Hollywood Therapists Reveal Industry Trump Trauma: "You'll See More Panic Attacks"

Mental Experts on Hollywood’s Trump Trauma- Illustration by Peter Arkle - H 2016
Illustration by Peter Arkle

All the mental health experts THR consulted after Donald Trump was elected agree that the population of this blue city is suffering from mood indigo and anxiety and offer tips for recovery.

Some Hollywood psychologists are recommending deep breathing exercises. Others are suggesting just stepping away from political news for a while. But all the mental health experts The Hollywood Reporter consulted after Donald Trump was elected agree that the population of this blue city is suffering from mood indigo and anxiety.

"One woman told me, 'I just keep pulling over to the side of the road and bursting into tears,' " says Larry Shaw, an L.A. psychotherapist who treats producers, screenwriters and other professionals. The reactions people are having go beyond the usual disappointment and upset felt by their candidate losing an election. "Trump is such an unknown factor and is so inconsistent. Nobody knows where the ground is; they can't find footing."

Clinical psychologist Philip Pierce says he was swamped with complaints from patients after Trump won. "It's a traumatic experience," he says. "The level of threat — or perceived threat — has gone up. I think you'll see an increase in panic attacks." Beyond general dissociative anxiety, some therapists say that the election also has been a trigger for patients with authority issues going back to their childhoods. "[Trump] has triggered certain responses of inadequacy from patients, and a lot of times the people that I see have had very authoritarian fathers," explains Shaw. "Trump can be seen as this really intense father figure."

To battle anxiety, Pierce suggests diaphragmatic breathing — breaths from your stomach rather than your chest — and increased social contact. If you find yourself obsessing, "note the thoughts and refocus the thoughts on other activities that are compelling," he said.

Historically disenfranchised groups may feel even more vulnerable, given Trump's rhetoric and campaign promises. Muslims, African Americans, Latinos and LGBTQ people have reported hundreds of hate crimes and incidents of harassment following Trump's win. Shaw said his LGBTQ clients are "scared" not necessarily that Trump is going to enact legislation against them, but that he will inspire negative feelings about LGBTQ people to spread across the country. Pierce said one of his clients, a successful black gay man, felt threatened for the first time since his childhood.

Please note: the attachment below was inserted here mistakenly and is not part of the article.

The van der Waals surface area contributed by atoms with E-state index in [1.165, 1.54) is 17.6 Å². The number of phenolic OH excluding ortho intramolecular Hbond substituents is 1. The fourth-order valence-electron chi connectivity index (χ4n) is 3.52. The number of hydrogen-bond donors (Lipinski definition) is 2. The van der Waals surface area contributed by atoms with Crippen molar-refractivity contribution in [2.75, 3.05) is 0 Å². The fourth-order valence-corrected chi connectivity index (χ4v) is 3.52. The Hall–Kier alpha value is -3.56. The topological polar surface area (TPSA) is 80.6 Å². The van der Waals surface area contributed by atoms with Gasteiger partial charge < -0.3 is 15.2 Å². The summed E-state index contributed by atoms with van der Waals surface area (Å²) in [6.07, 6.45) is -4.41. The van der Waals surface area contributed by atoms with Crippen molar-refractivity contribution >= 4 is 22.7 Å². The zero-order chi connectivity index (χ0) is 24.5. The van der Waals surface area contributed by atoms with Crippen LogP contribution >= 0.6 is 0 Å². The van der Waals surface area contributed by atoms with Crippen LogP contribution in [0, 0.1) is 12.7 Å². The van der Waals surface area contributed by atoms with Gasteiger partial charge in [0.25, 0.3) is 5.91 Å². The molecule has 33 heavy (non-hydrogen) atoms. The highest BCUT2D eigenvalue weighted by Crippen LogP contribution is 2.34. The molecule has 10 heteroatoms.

National suicide hotlines also have seen an uptick in calls since the election. The LGBT-focused Trevor Project reported a "huge increase" in calls following the election. The Crisis Text Line also saw an increase in volume, reporting that the words "election" and "scared" were the top two mentioned by texters Nov. 9. The most common association with "scared" was "LGBTQ."

Sexual assault survivors may also be triggered given the language Trump has used and the long list of women who have accused him of sexual assault. Therapists mentioned that their Latino and black clients were worried about what to tell their children, some of who are concerned they or their parents will be deported or "sent back to Africa."

Psychotherapist Mari Murao said some of her clients have seen Trump's win as a challenge to their sense of safety. However, she was surprised by how well her long-term clients handled their fear. She said that in her experience, minority women, class-disadvantaged people, LGBT people, were successfully implementing the tactics she has taught them.

"All of these people have already been dealing with this kind of discrimination," said Murao. She said marginalized groups long have had to work on overcoming racism, sexism, classism and homophobia in everyday life. "These things that Trump is saying, there has been an undercurrent and a place for these ideas in American culture already. He's just brought these things to light."

Murao said many of her clients pointed out that "giving in to fear is what brought this election to this conclusion" so they are looking toward socially constructive action to make the country better. She said some of them are glad these issues have been brought to light, so they can work on enacting change.

Seeing this election as a call to action can be helpful. "After the shock, it's really: How can these individuals and this country come together to change and connect?" says Shaw. "I have faith in the process of resilience and humanity."

A version of this story first appeared in the Nov. 25 issue of The Hollywood Reporter magazine. To receive the magazine, click here to subscribe.